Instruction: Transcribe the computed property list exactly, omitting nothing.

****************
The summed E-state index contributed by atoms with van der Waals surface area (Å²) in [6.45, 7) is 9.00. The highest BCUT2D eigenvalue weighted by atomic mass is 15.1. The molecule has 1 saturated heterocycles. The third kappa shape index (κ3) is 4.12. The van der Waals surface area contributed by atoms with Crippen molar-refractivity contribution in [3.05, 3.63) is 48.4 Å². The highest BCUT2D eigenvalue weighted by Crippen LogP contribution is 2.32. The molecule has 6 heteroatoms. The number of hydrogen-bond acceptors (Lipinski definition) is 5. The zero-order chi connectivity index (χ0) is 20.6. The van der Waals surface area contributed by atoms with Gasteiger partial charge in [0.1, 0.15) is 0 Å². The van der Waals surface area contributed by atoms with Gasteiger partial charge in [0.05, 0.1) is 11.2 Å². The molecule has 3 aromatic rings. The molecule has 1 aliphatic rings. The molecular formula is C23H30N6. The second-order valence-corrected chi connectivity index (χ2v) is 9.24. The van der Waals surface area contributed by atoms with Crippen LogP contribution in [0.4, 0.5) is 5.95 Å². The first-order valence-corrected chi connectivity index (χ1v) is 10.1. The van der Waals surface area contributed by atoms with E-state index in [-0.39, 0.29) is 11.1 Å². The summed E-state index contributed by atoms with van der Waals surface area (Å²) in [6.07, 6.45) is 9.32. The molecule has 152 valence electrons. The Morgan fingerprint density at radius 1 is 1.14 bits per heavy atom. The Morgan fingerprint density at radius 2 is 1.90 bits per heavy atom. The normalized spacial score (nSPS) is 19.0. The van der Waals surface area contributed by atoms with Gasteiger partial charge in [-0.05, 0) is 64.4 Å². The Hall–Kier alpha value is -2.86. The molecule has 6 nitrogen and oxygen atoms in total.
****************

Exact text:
The summed E-state index contributed by atoms with van der Waals surface area (Å²) in [6.45, 7) is 9.00. The highest BCUT2D eigenvalue weighted by atomic mass is 15.1. The molecule has 1 saturated heterocycles. The third kappa shape index (κ3) is 4.12. The van der Waals surface area contributed by atoms with Crippen molar-refractivity contribution in [3.05, 3.63) is 48.4 Å². The highest BCUT2D eigenvalue weighted by Crippen LogP contribution is 2.32. The molecule has 6 heteroatoms. The number of hydrogen-bond acceptors (Lipinski definition) is 5. The zero-order chi connectivity index (χ0) is 20.6. The van der Waals surface area contributed by atoms with Gasteiger partial charge in [0.1, 0.15) is 0 Å². The van der Waals surface area contributed by atoms with Gasteiger partial charge in [0.05, 0.1) is 11.2 Å². The molecule has 3 aromatic rings. The molecule has 1 aliphatic rings. The molecular formula is C23H30N6. The second-order valence-corrected chi connectivity index (χ2v) is 9.24. The van der Waals surface area contributed by atoms with Crippen LogP contribution in [0.4, 0.5) is 5.95 Å². The first-order valence-corrected chi connectivity index (χ1v) is 10.1. The van der Waals surface area contributed by atoms with E-state index in [-0.39, 0.29) is 11.1 Å². The summed E-state index contributed by atoms with van der Waals surface area (Å²) in [6.07, 6.45) is 9.32. The molecule has 152 valence electrons. The Morgan fingerprint density at radius 1 is 1.14 bits per heavy atom. The Morgan fingerprint density at radius 2 is 1.90 bits per heavy atom. The normalized spacial score (nSPS) is 19.0. The van der Waals surface area contributed by atoms with Gasteiger partial charge in [-0.05, 0) is 64.4 Å². The Hall–Kier alpha value is -2.86. The molecule has 6 nitrogen and oxygen atoms in total.